Back in high school I knew a girl name Tina*. Tina was a nice person; however, she was always borrowing money from other students and never paying them back. We were high school students, so we’re not talking big bucks, maybe $5.00. However, it was the 90s, a time when a gallon of gas was $0.87 (oh how I miss those days), so $5.00 could actually get you something or somewhere. When Tina asked to borrow money from me, I told her no. Based on her reputation, the chances of me getting my money back was slim to none. At this time I also had a good friend name Simone*. Simone rarely asked to borrow money, only in times of emergency. Mind you, an emergency for us back then was not having enough money to buy a soda for lunch. Simone always repaid any money she borrowed, so no one, including myself, had a problem helping her out if she found herself in a jam.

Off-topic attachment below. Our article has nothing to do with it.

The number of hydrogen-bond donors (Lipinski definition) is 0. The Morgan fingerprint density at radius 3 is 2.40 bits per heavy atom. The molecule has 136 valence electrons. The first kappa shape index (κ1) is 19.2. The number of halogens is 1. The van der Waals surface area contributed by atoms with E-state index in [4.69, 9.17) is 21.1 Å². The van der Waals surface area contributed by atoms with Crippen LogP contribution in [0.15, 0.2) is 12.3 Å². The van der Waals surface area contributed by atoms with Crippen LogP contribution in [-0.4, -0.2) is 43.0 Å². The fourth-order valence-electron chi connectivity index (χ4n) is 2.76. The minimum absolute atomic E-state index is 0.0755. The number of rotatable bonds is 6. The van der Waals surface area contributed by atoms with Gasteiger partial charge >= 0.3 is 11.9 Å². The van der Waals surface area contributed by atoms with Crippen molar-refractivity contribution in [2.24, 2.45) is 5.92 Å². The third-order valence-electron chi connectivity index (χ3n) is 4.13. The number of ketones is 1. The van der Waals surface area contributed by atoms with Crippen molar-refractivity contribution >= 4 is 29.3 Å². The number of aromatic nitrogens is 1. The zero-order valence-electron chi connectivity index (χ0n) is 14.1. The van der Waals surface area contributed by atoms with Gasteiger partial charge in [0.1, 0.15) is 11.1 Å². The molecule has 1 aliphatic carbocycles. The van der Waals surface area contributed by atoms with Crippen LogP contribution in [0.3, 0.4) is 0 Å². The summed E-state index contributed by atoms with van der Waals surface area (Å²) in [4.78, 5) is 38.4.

Lenders do not have the opportunity to get to know you personally. They don’t hang out with you, or know your friends and family; therefore, your credit report informs them of your reputation (concerning borrowing and repaying money). Do you pay your car note on time every month? Have you only been late twice in the last 12 months? Are you late every month? Was the car repossessed? This type of information is shown on a credit report and allows potential lenders to gauge if you are a Tina, a Simone or somewhere in between.
*names have been changed